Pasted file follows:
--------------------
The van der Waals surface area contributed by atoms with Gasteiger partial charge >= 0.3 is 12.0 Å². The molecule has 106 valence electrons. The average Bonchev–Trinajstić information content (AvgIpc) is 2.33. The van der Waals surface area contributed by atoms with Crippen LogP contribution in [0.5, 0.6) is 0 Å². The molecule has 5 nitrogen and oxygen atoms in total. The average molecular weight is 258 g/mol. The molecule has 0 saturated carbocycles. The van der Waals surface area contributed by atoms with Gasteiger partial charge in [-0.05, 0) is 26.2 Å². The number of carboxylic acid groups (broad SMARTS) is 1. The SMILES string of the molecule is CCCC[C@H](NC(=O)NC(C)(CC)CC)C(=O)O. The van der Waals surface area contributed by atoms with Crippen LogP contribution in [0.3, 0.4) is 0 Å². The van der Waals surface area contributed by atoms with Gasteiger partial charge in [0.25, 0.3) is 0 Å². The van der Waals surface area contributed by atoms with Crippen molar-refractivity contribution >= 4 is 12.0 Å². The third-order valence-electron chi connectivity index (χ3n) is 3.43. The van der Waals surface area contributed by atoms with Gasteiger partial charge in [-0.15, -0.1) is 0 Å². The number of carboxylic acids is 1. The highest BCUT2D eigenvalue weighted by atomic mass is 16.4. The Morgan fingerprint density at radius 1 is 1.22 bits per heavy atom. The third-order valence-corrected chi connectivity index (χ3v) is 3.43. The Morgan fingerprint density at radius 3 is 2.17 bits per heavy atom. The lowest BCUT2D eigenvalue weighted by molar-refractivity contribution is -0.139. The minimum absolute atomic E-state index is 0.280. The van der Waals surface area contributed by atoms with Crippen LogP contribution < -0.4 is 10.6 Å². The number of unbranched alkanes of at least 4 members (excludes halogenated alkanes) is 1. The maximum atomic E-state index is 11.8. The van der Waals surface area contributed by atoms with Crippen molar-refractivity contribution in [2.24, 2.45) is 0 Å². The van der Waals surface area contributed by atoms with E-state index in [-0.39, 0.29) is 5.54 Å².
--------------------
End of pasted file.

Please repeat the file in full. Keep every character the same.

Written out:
The van der Waals surface area contributed by atoms with Gasteiger partial charge >= 0.3 is 12.0 Å². The molecule has 106 valence electrons. The average Bonchev–Trinajstić information content (AvgIpc) is 2.33. The van der Waals surface area contributed by atoms with Crippen LogP contribution in [0.5, 0.6) is 0 Å². The molecule has 5 nitrogen and oxygen atoms in total. The average molecular weight is 258 g/mol. The molecule has 0 saturated carbocycles. The van der Waals surface area contributed by atoms with Gasteiger partial charge in [-0.05, 0) is 26.2 Å². The number of carboxylic acid groups (broad SMARTS) is 1. The SMILES string of the molecule is CCCC[C@H](NC(=O)NC(C)(CC)CC)C(=O)O. The van der Waals surface area contributed by atoms with Crippen LogP contribution in [0.3, 0.4) is 0 Å². The van der Waals surface area contributed by atoms with Gasteiger partial charge in [0.25, 0.3) is 0 Å². The van der Waals surface area contributed by atoms with Crippen molar-refractivity contribution >= 4 is 12.0 Å². The third-order valence-electron chi connectivity index (χ3n) is 3.43. The van der Waals surface area contributed by atoms with Gasteiger partial charge in [-0.15, -0.1) is 0 Å². The number of carboxylic acids is 1. The highest BCUT2D eigenvalue weighted by atomic mass is 16.4. The Morgan fingerprint density at radius 1 is 1.22 bits per heavy atom. The third-order valence-corrected chi connectivity index (χ3v) is 3.43. The Morgan fingerprint density at radius 3 is 2.17 bits per heavy atom. The lowest BCUT2D eigenvalue weighted by molar-refractivity contribution is -0.139. The minimum absolute atomic E-state index is 0.280. The van der Waals surface area contributed by atoms with Crippen LogP contribution < -0.4 is 10.6 Å². The number of unbranched alkanes of at least 4 members (excludes halogenated alkanes) is 1. The maximum atomic E-state index is 11.8. The van der Waals surface area contributed by atoms with Crippen molar-refractivity contribution in [2.24, 2.45) is 0 Å². The van der Waals surface area contributed by atoms with E-state index in [-0.39, 0.29) is 5.54 Å².